In the summer of 2002, Granta’s Bad Company issue, which featured work by Milan Kundera, Arthur Miller, Gary Shteyngart and Edmund White, introduced a startlingly new voice: Jon McGregor. In his story ‘What the Sky Sees’, a young agriculture student from Lincolnshire is driving home after visiting his new lover, when he accidentally runs someone over. ‘As the car hit him his arms lifted up to the sky and his back arched over the bonnet and his legs slid under one of the wheels and his whole body was dragged down to the road and out of sight.’ Terrified of the consequences this will have on his chances of happiness, the man decides to bury the body and try to live with this secret knowledge, which inevitably takes a toll on his life and relationship. The story announced the arrival of one of the most significant talents of his generation, preceding the publication of McGregor’s first novel, If Nobody Speaks of Remarkable Things.

Ten years, two novels and many short stories later, McGregor returned to this first published work in order to rewrite it from the female perspective. The result is ‘In Winter the Sky’, which we publish today alongside the original story so that readers can compare the two versions.

 

He had something to tell her. He announced this the next
day, after the fog had cleared, while the floods still lay
over the fields. It looked like a difficult thing for him to
say. His hands were shaking. She asked him if it couldn’t
wait until after she’d done some work, and he said that
there was always something else to do, some other
reason to wait and to not talk. All right, she said. Fine.
Bring the dogs. They gave his father some lunch, and
they walked out together along the path beside the drainage canal.
She knew what he wanted to tell her, but she didn’t know
what he would say.

 

What she knew about him when she was seventeen: he
lived at the very end of the school-bus route; he was
planning to go to agricultural college when he finished
his A levels; he didn’t talk much; he had nice hair; he
didn’t have a girlfriend.

 

What she knew about him now: he didn’t talk much; he
had a bald patch which he refused to protect from the
sun; he didn’t read; he was a careful driver; he trimmed
his toenails by hand, in bed; he often forgot to remove
his boots when coming into the house; he said he still
loved her.

 

He was seventeen the first time he kissed a girl. The girl
had long dark hair, and brown eyes, and chapped lips.
They sank low in their seats on the school bus, leaning
together, and she took his face in her hands and pushed
her mouth on to his. She seemed to know what she was
doing, he said later. He was wrong. She drew away just
as he was beginning to get a sense of what he’d been
missing, and said that she’d like to see him again that
same evening. If he wasn’t busy. They should go
somewhere, she said, do something. He didn’t ask where,
or what. She got off the bus without saying anything else,
and went into her house without looking back. She ran
upstairs to her bedroom, and watched the bus move
slowly towards the horizon, and wrote about the boy in
her notebook.

 

Leaving March, where she lived then, the school bus
passed through Wimblington before swinging round to
follow the B1098, parallel to Sixteen Foot Drain, until it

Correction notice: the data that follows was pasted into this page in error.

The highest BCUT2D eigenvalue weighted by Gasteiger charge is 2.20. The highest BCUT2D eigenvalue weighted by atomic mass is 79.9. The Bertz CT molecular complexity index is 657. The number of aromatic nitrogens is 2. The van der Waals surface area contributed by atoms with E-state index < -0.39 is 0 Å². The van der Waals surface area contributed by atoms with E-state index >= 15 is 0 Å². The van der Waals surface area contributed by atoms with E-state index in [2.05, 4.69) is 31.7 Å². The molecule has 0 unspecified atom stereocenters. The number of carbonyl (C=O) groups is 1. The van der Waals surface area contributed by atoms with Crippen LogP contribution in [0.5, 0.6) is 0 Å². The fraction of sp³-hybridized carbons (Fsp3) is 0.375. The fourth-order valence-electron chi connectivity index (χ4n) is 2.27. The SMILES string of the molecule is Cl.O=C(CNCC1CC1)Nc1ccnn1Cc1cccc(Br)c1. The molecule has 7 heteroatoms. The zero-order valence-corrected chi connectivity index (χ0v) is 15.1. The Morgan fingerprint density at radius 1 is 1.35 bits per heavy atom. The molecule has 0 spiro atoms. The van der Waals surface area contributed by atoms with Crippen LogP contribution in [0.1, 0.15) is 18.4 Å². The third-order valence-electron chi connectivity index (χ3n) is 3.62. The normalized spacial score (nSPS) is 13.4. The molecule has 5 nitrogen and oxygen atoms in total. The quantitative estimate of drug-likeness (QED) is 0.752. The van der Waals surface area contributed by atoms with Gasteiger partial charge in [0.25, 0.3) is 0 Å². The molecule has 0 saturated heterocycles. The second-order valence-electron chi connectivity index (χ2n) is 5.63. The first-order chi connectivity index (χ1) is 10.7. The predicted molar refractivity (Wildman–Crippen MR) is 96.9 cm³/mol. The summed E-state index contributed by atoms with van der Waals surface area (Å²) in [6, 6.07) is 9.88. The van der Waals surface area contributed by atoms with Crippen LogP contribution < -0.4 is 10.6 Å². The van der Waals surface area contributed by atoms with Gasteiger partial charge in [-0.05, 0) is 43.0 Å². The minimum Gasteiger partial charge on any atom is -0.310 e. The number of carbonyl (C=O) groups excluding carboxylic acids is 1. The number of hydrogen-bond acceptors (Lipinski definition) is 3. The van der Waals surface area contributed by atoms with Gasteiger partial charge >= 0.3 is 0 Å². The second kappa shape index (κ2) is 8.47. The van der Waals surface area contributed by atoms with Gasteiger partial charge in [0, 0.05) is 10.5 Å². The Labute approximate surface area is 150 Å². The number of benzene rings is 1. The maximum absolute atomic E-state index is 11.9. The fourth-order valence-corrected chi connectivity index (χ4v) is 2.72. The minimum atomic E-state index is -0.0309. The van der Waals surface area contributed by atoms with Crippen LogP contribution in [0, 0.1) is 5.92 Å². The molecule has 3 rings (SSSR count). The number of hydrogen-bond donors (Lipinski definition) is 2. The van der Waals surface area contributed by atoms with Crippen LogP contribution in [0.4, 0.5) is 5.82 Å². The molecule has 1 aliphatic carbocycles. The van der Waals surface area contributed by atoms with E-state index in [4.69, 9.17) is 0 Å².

stopped near Upwell. It was a journey he made every
day, from the school where he was studying for his A
levels to his father’s house where he helped on the farm
in the evenings. Where the two of them run the farm
together now. The road beside the Sixteen Foot is
perfectly straight, lifted just above the level of the fields,
and looking out of the window that afternoon felt, he said
later, in a phrase she noted down, like he was passing
through the sky.

 

The girl’s name was Joanna. The boy’s name was

George. He came back for her the same night.

 

In summer the sky is most times blue.
A blue so pure & bright that it hurts to look into it.
A blue so deep that if you look straight up you have to
grab something for fear of falling

in.
The light pouring which pours from out of this blueness
sears
everything it can reach

/ fields of wheat / canals & drains / tarmac roads /

In summer the sky is blue & lifted high

a shimmering blue silence from which

there is no hiding place

(save)              beneath the surface of the land.

 

he   came   back   for                       her
the   taste   of

 

 

like he was passing through the sky

 

 

to go somewhere and do something

 

He has told her this part of the story many times, with
the well-rehearsed air of a story being prepared for the
grandchildren, how he waited until his father was asleep
before taking the car-keys from the kitchen drawer, that
he’d driven before, pulling trailers of straw and silage
along farm tracks, but he didn’t have a licence and his
father would never have given him permission, how he
remembered that she’d said she wanted to see him, to go
somewhere and do something
, that he knew he couldn’t
just sit there in that silent house, doing his homework
and listening to the weather forecast and getting ready for bed.

 

She wonders, now, what would have been different
if he had stayed home that night. She wants to know how
he thinks he would feel, if that were the case. An impossible
question, really.

 

The roads were empty and straight, and there was
enough moonlight to steer by. She saw him coming from
a long way off. Watching his headlights as they swung
around the corners and pointed the way towards her. She
was waiting outside by the time he got there.

 

She hadn’t wanted to go anywhere in particular. She just
wanted to sit beside him in the car and drive through the
flatness of the landscape, looking down across the fields
from the elevated roads. They drove from her house to
Westry, over Twenty Foot Drain, past Whittlesey, and as
they passed through Pondersbridge she put her hand on
his thigh and kissed his ear. They crossed Forty Foot
Bridge and drove through Ticks Moor, the windows open
to the damp rich smell of a summer night in the fens, and
beside West Moor he put his hand into her hair. They
crossed the Old Bedford and New Bedford rivers, drove
through Ten Mile Bank, Salter’s Lode and

 

In autumn the sky is most times white.
A ragged, dirty white.
And you wonder how this could be the same sky but it is.